Since HIV came onto the scene, most of us have been pretty careful about practicing safe sex. However, occasionally things just don’t seem to work out the way that you planned. Things happen in the heat of the moment and caution sometimes goes out the door. Other times, you do all the right things – and then the condom breaks. It’s bad enough when this happens with your regular partner – at least you’re relatively unlikely to pick up an STD – but you could still have an unwanted pregnancy if you weren’t using any other contraception. However, a one-night stand is even worse – you have no idea about the sexual history of the person you had sex with. That’s when the worry really starts.
If you do find yourself sitting on the edge of the bed feeling worried and confused, the first thing to know is that you’re not alone. Three million women in the U.S. have unwanted pregnancies each year, and there are 1.4 million cases of chlamydia and 320,000 case of gonorrhea. There are a lot less HIV infections – about 8000 women each year get HIV from unprotected sex – but given the implications, it’s still something you’ll be pretty worried about.
One of the first things you’ll probably think about is a douche. Don’t bother. Douching is not going to change whether or not you are going to get pregnant – it’s already way too late for that. It also has absolutely no effect on sexually transmitted diseases. On the other hand, it can make it more likely that you will get a pelvic infection – douching messes up the balance of yeast and bacteria in your vagina, making infections more likely. That’s not just after unprotected sex – it may make you feel fresh but it’s not a great idea at any time.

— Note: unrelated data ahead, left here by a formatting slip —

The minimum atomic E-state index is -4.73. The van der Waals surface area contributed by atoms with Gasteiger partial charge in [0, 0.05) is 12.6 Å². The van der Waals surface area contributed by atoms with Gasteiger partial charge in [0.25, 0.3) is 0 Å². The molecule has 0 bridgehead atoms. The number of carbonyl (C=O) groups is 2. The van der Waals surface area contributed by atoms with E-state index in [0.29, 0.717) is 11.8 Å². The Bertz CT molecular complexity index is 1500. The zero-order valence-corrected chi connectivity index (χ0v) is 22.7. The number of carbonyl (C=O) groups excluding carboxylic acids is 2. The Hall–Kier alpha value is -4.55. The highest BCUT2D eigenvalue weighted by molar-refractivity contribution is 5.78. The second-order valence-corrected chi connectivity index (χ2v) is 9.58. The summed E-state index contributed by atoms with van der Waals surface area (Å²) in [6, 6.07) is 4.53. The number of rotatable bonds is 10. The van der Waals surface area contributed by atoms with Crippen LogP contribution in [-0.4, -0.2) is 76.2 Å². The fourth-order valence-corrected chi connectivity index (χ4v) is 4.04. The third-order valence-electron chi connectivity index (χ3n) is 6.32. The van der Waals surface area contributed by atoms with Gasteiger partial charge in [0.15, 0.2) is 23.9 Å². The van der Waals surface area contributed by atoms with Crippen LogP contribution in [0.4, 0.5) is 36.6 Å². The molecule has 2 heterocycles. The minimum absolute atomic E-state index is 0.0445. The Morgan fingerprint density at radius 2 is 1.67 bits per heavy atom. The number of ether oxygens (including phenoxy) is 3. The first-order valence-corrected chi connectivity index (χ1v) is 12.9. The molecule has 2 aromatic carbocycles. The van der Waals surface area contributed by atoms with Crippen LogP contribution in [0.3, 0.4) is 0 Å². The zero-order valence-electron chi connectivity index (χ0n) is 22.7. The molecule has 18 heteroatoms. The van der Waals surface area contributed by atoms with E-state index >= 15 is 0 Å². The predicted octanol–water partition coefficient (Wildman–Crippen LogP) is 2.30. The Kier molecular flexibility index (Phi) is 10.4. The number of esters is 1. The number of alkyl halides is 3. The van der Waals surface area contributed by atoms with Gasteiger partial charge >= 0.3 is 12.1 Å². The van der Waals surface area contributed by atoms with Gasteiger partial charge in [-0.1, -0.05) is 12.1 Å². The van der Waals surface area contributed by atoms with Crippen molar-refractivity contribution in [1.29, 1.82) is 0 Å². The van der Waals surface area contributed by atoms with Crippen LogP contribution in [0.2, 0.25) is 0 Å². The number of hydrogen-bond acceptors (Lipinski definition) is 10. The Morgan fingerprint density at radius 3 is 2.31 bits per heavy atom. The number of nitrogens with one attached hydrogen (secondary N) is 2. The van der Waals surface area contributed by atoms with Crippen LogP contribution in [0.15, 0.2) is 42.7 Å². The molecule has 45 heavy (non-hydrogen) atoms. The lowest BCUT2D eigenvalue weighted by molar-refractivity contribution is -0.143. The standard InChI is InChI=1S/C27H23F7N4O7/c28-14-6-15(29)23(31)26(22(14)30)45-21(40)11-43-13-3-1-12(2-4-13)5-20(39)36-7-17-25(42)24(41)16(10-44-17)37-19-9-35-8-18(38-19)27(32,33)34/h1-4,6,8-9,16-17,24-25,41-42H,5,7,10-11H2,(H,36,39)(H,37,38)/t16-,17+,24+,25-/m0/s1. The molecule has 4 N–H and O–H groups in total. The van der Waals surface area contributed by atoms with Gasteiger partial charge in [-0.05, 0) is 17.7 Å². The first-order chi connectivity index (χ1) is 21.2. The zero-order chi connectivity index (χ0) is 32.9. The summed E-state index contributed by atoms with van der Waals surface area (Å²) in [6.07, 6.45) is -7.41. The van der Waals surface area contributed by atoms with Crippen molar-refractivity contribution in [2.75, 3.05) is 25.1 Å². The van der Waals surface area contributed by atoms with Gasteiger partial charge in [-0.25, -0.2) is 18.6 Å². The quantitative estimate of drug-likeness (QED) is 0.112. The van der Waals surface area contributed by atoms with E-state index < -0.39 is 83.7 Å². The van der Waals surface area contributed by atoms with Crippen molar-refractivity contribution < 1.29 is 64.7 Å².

What you can do is to get a morning-after pill. For example, you can buy Plan B over the counter – you don’t need a prescription. It’s pretty expensive – up to $70 – but it’s a lot less costly than the potential consequences of not doing anything. Plan B is effective provided that you take it within three days of having unprotected sex, but don’t hang around – the sooner you take it, the lower the chances you’re going to conceive. There are some minor side effects in some cases – headaches, tender breasts and nausea – but these are mild and go away fairly quickly. Another option is Ella – this is very similar to Plan B and has similar side effects. However, it works for five days rather than three – so if you have been putting off doing anything, this is the one to get.
Another alternative – although it’s much more expensive – is to have a copper UID put in your uterus. This has to be done by a doctor, and you can expect to pay between $500 and $1000 if it isn’t covered on your insurance. This is effective for up to five days after having sex, and will keep on working for at least 10 years – so it may be a good investment, despite the price.
Even if you aren’t pregnant, you need to consider sexually transmitted diseases. If you have any suspicion that your partner might have an STD – or if you don’t know their sexual history – then you need to get yourself tested. STD testing can detect a wide range of infections, including gonorrhea, chlamydia, HIV, hepatitis B and hepatitis C. You will get a report back – here’s an example – which will give you a positive or negative result for each of the diseases. You will then need to get yourself retested for hepatitis and HIV again after six months, just to be sure. It’s okay to wait for a couple of weeks before you get these tests, but, if you suspect that you have been exposed to HIV, don’t wait. Get yourself tested right away and start taking antiretroviral drugs without waiting for the results – doing this can prevent HIV, even if you have been exposed to it.
The other thing you need to do is monitor for any signs that you are pregnant. No contraceptive is completely effective – for example, you have about 2% chance of conceiving if you use a morning-after pill. Keep in mind that a morning-after pill can cause changes to your period, so don’t be alarmed if this happens. However, if your period is more than a week late, it’s time to take a pregnancy test.